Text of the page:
Gang rip yields

      Determining the factors which influence optimal yields. June 13, 2001

Q.
We operate a Mereen Johnson 424 gang rip saw. We mostly run #2ac red oak random widths and lengths. The rips set up in the machine range from 1.75" to 2.875" in width, with an average of 2.5".

By my calculations, we recover approximately 83% (before going to the chop saw). What is a GOOD yield recovery?

Forum Responses
How are you determining how the board is aligned with the saws? Fixed fence? Barr-Mullin, DYSYS, Taylor or some other optimizing system? Are you cross cutting crook? How are you building your saw arbors? In other words, how do you determine how many 1.75's or 2.25 widths and where they are located on the arbor?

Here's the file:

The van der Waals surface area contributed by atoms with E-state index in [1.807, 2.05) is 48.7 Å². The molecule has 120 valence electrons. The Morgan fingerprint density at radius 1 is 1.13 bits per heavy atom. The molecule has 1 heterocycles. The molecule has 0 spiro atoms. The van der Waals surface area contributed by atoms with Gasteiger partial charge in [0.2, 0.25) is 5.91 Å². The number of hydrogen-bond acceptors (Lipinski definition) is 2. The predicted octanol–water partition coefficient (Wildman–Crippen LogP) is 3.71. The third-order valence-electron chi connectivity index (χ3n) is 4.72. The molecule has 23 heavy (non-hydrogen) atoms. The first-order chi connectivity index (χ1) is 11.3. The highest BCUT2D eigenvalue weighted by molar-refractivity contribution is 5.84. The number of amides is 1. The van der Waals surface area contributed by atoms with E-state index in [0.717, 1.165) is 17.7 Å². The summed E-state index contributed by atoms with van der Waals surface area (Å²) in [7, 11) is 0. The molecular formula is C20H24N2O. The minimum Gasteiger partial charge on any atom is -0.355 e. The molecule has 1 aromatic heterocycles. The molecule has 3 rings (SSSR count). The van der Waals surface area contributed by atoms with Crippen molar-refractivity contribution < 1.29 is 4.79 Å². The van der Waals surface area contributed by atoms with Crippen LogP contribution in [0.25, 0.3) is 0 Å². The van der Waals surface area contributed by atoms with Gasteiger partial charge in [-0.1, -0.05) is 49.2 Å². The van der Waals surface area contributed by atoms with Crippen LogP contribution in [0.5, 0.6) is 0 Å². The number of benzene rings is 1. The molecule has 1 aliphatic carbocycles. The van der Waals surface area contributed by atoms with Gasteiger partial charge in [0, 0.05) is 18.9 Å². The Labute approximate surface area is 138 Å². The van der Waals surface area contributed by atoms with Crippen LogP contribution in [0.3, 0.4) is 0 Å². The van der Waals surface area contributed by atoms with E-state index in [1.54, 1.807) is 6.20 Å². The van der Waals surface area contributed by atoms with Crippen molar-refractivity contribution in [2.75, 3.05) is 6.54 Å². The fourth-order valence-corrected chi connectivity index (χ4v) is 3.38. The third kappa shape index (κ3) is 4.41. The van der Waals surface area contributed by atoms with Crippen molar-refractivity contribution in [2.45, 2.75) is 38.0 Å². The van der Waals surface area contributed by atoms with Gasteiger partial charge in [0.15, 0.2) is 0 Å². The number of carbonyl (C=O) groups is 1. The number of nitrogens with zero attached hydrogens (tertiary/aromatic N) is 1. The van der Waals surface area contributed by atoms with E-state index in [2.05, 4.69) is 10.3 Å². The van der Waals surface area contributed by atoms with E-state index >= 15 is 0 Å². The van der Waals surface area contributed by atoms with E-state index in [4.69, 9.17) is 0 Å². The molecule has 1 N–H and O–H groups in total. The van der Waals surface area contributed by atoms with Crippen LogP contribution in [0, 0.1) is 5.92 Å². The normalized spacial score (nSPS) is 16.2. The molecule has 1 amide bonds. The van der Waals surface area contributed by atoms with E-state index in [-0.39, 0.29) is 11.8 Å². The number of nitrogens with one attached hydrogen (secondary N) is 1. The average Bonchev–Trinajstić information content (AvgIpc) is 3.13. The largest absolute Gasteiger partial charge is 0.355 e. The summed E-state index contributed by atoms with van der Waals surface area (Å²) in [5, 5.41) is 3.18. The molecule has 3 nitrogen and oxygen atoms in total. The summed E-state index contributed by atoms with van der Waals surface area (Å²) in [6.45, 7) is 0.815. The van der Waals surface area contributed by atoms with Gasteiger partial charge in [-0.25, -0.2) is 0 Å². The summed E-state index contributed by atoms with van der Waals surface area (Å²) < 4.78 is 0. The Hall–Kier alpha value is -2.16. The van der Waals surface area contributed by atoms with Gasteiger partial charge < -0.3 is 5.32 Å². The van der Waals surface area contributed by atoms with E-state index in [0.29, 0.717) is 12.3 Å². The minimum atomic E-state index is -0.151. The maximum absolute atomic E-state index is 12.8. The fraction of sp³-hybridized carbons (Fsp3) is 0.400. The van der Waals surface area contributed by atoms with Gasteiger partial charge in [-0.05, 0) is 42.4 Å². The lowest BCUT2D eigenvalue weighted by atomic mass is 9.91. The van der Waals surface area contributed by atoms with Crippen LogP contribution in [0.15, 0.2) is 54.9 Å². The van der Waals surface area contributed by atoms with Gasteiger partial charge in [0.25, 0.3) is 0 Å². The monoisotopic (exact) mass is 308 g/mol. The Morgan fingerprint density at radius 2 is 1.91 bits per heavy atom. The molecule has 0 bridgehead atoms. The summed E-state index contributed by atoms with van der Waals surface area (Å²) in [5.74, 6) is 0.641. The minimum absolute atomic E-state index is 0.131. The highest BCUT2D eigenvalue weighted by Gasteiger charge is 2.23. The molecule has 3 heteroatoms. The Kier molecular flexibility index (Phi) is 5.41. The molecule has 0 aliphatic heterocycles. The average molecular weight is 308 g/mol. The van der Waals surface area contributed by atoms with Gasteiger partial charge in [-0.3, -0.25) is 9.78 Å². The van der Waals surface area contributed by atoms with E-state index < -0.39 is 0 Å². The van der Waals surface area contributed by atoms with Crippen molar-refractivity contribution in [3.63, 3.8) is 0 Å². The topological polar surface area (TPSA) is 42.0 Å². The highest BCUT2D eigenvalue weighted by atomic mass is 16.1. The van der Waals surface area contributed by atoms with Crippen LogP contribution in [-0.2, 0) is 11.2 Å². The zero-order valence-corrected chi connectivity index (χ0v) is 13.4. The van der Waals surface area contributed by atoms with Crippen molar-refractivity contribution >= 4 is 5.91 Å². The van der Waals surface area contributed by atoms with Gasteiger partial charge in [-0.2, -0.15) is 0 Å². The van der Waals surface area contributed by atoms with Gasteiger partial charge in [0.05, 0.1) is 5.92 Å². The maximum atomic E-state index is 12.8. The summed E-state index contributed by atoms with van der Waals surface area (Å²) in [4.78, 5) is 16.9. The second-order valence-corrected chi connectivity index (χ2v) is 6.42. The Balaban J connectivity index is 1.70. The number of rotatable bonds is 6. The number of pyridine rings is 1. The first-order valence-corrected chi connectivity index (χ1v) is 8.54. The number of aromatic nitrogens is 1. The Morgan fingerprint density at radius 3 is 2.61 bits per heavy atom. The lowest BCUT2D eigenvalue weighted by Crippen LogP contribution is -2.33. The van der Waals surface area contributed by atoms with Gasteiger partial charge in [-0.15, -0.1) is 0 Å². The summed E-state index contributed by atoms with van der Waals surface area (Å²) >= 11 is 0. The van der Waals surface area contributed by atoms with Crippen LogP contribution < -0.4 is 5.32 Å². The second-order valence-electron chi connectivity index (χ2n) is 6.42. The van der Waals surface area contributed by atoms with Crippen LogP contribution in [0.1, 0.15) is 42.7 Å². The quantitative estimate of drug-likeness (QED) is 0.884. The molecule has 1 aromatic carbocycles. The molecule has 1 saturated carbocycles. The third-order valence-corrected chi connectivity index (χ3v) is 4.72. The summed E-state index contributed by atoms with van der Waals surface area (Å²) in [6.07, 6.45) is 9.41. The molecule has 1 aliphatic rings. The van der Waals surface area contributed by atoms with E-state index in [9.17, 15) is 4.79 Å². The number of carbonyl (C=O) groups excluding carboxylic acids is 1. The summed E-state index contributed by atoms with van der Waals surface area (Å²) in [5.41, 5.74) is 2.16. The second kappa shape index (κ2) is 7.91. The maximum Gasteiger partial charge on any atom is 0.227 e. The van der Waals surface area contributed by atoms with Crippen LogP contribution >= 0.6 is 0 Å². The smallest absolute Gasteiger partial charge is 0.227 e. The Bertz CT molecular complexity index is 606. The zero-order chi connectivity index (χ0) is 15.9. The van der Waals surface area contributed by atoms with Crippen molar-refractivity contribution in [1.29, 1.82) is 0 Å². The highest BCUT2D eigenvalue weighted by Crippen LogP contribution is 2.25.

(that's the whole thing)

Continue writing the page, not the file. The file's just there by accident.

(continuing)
We have customers that get only in the middle 50% range stacked behind the optimizing chop saws, and we have some that get day in and day out 65% to 70%.

Rip yield is important, but it is important to realize that one can have very good rip yield and a terrible yield at the chop saw, not only because the cut bills are not properly set up for the chop saw, but because the rips are not what the chop saw needs.

For instance, to make a wild example to make the point: one can edge an 8" wide by 12' long board and have as near 100% rip yield as it is possible to get, but it is not worth anything to the chop sawyer who needs 2.25" wide pieces.

Defects in a board will effect yield at the chop saw even though the rip yield is good. We can demonstrate that vision systems improve yield by positioning defects in different rips, thereby increasing yield at the chop saws even though the rip yield might be and frequently is lower.

In other words, the best rip pattern may not be the best rip pattern for the chop or optimizing saws.

Each case has to be investigated and treated individually.



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